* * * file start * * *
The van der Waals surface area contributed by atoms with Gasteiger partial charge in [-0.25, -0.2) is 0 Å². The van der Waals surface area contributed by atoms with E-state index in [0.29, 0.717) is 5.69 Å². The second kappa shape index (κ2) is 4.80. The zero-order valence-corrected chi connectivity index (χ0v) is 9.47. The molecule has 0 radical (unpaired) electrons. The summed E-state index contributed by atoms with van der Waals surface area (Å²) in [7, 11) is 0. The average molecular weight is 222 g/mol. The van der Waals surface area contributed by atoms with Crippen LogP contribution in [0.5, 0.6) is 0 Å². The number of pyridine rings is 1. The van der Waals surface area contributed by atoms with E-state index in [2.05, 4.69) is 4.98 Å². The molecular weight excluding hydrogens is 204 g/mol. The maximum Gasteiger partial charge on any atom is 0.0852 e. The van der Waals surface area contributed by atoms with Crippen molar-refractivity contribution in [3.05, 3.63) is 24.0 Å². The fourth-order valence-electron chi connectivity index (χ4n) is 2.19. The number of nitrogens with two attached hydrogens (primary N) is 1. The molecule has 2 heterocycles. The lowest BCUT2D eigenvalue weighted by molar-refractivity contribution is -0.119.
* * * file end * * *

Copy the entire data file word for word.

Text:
The van der Waals surface area contributed by atoms with Gasteiger partial charge in [-0.25, -0.2) is 0 Å². The van der Waals surface area contributed by atoms with E-state index in [0.29, 0.717) is 5.69 Å². The second kappa shape index (κ2) is 4.80. The zero-order valence-corrected chi connectivity index (χ0v) is 9.47. The molecule has 0 radical (unpaired) electrons. The summed E-state index contributed by atoms with van der Waals surface area (Å²) in [7, 11) is 0. The average molecular weight is 222 g/mol. The van der Waals surface area contributed by atoms with Crippen LogP contribution in [0.5, 0.6) is 0 Å². The number of pyridine rings is 1. The van der Waals surface area contributed by atoms with E-state index in [2.05, 4.69) is 4.98 Å². The molecular weight excluding hydrogens is 204 g/mol. The maximum Gasteiger partial charge on any atom is 0.0852 e. The van der Waals surface area contributed by atoms with Crippen molar-refractivity contribution in [3.05, 3.63) is 24.0 Å². The fourth-order valence-electron chi connectivity index (χ4n) is 2.19. The number of nitrogens with two attached hydrogens (primary N) is 1. The molecule has 2 heterocycles. The lowest BCUT2D eigenvalue weighted by molar-refractivity contribution is -0.119.